Israelis Skeptical of Reports of Arab Change of Heart on New York Peace Talks

Diplomatic sources here today discounted reports disseminated from Arab quarters that the Arab-Israeli deadlock would soon be broken as a result of Arab agreement to “indirect” talks at United Nations headquarters in New York. Although Israel has also agreed to talks in New York, there have been no new developments and the Arab-inspired “optimism” is part of their propaganda warfare intended to make the Arabs appear more reasonable before international opinion, these sources said. They stressed that as long as Arab spokesmen continued to reject Israel’s basic requirement — acceptance of the Nov. 22, 1967 Security Council resolution for a just and lasting peace in secure and recognized borders — there can be little hope that direct peace talks will get started. As long as the word “peace” is missing from Arab statements, those statements amount to little more than “eyewash,” the diplomatic sources stated.

(A Christian Science Monitor dispatch from the United Nations today quoted reports from Cairo to the effect that “President Nasser has apparently come to the conclusion that a solution in the Middle East must be sought in diplomacy, not war.” The dispatch said that Ambassador Arthur J. Goldberg would not have spoken as forcefully as he did last week when he called on the Security Council to give explicit expression of its support for the Jarring mission “had not Washington been convinced that circumstances in the Middle East now are favorable.” An editorial in the Christian Science Monitor today warned of the dangers in failure to negotiate an Arab-Israeli understanding now in the light of the Russian involvement at Egypt’s side. The editorial said this was “reportedly now down to the squad level” and it asked: “What happens, for example, if Russians start getting killed?”)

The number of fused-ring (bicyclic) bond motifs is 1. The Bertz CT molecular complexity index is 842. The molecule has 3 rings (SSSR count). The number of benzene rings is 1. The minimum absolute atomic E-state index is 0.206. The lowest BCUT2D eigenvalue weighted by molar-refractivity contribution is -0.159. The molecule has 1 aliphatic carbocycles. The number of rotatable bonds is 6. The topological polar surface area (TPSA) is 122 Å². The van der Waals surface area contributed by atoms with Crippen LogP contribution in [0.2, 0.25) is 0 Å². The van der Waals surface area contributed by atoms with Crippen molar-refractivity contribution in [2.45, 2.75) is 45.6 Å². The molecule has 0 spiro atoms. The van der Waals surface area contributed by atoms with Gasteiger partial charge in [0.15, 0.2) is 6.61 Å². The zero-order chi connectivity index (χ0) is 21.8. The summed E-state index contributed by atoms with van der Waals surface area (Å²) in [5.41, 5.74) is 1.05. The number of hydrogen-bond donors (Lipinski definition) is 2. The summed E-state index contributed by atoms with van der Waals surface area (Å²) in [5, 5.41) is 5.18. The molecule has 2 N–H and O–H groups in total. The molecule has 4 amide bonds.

(The London Evening Standard reported today that the Soviet Union was beefing up Egypt’s submarine fleet to the point where Egypt may enjoy maritime control of the Eastern Mediterranean. The paper said that Russia had supplied 16 submarines to Egypt, eight minesweepers, eight sub-chasers, 18 missile craft, 44 torpedo boats, six rocket assault vessels, 18 landing craft and six tugs.)

(In London, King Hussein told a press conference that the Arabs were “genuinely striving” for peace but were being blocked by Israel’s refusal to implement the Security Council resolution of Nov. 22. He told newsmen that “if time passes and no progress is made, we will have to search for other ways and means.”)

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